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Auge v. Stryker Corporation

United States District Court, D. New Mexico

October 4, 2019

WAYNE KENNETH AUGÉ, II, M.D., Individually and as Trustee on Behalf of Covalent Global Trust, Plaintiff,
v.
STRYKER CORPORATION, and HOWMEDICA OSTEONICS CORP., Defendants.

          ORDER TO SHOW CAUSE

         This matter comes before the Court upon Defendants' Statement Concerning Plaintiff's Notice of Self Representation (“Statement”), filed September 23, 2019; Plaintiff's Statement Regarding Defendants' Statement, filed September 27, 2019; Defendants' Reply to its Statement, filed September 30, 2019; and Plaintiff's Reply to Defendants' Statement, filed October 4, 2019. (Docs. 288, 292, 297, and 300). Having considered the parties' briefing, the record of this case, and relevant law, the Court orders Dr. Augé to show cause why this case should not be dismissed without prejudice.

         I. Background

         On December 1, 2003, Dr. Augé created The Covalent Global Trust (“CGT”). (Doc. 288-1) at 2-13. More than ten years later, on February 14, 2014, Dr. Augé filed a voluntary petition for relief under Chapter 11 of the Bankruptcy Code. (Doc. 1) filed in 14-10443-TA. Later that year, on December 2, 2014, Dr. Augé filed his Complaint in this Court, in which he brought claims “in his individual capacity and as trustee on behalf of The Covalent Global Trust, ” and stated that the CGT is “a revocable trust [Dr. Augé] created in 2003, to which he has caused assets to be assigned that include rights and interests that are the subject of this Complaint.” (Doc. 1) at 1-2.[1]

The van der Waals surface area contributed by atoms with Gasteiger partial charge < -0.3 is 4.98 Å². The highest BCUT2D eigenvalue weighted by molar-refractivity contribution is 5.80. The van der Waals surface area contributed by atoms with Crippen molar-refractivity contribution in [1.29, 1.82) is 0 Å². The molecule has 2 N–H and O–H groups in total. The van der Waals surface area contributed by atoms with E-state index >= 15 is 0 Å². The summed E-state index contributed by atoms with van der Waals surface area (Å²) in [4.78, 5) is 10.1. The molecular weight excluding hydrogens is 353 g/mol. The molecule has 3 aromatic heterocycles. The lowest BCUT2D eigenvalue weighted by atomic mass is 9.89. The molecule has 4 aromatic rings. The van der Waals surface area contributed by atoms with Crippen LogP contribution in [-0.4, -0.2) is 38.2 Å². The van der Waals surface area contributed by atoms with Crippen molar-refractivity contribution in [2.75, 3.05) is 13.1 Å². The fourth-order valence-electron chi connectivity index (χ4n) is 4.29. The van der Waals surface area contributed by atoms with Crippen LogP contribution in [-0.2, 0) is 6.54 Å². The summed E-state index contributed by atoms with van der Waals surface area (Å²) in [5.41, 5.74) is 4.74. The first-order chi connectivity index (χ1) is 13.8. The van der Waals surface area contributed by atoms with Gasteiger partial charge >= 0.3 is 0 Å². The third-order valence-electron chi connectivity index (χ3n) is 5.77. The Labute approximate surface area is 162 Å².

On July 23, 2015, the Bankruptcy Court converted Dr. Augé's Chapter 11 bankruptcy to a Chapter 7 proceeding and appointed Clarke C. Coll as the Chapter 7 Trustee. (Doc. 261) filed in 14-10443-TA. As a result, Trustee Coll filed a Notice of Substitution in this case in which Trustee Coll substituted himself as Plaintiff. (Doc. 30). After proceeding as Plaintiff in this case for more than two years, Trustee Coll filed a second Notice of Substitution, in which he notified the Court that he had abandoned the bankruptcy estate's claims in this lawsuit and substituted Dr. Augé as the Plaintiff in place of Trustee Coll. (Doc. 184). Trustee Coll abandoned these claims because the bankruptcy estate had satisfied all general unsecured claims and expenses, so Trustee Coll found that pursuit of the claims would be “burdensome to the estate.” (Doc. 505) at 3, filed in 14-10443-TA (citing Bankruptcy Code § 554(a) (“[A]fter notice and hearing, the trustee may abandon any property of the estate that is burdensome to the estate or that is of inconsequential value to the estate.”)).

         After participating in a second unsuccessful settlement conference in this case, on August 2, 2019, Dr. Augé's attorneys filed a motion to withdraw as counsel. (Doc. 260). The Court then entered an order granting the motion to withdraw and giving Dr. Augé an opportunity to either retain other counsel or notify the Court that he will proceed pro se. (Doc. 278). On September 13, 2019, Dr. Augé filed a timely notice electing to proceed pro se. (Doc. 282).

         In their Statement, Defendants challenge Dr. Augé's ability to proceed pro se on behalf of CGT. (Doc. 288) at 1. Defendants note that Dr. Augé filed this lawsuit both in his individual capacity and as trustee on behalf of CGT, and asserted that he assigned the “rights and interests that are the subject of this Complaint” to CGT. Id. at 2 (citing Doc. 1 at 2, ¶ 2, and Doc. 34 at 2, ¶ 2).[2] Because CGT holds the rights and interests that are the subject of this lawsuit, and because CGT cannot be represented by a pro se party, Defendants ask the Court to dismiss this case without prejudice. Id. at 2-4.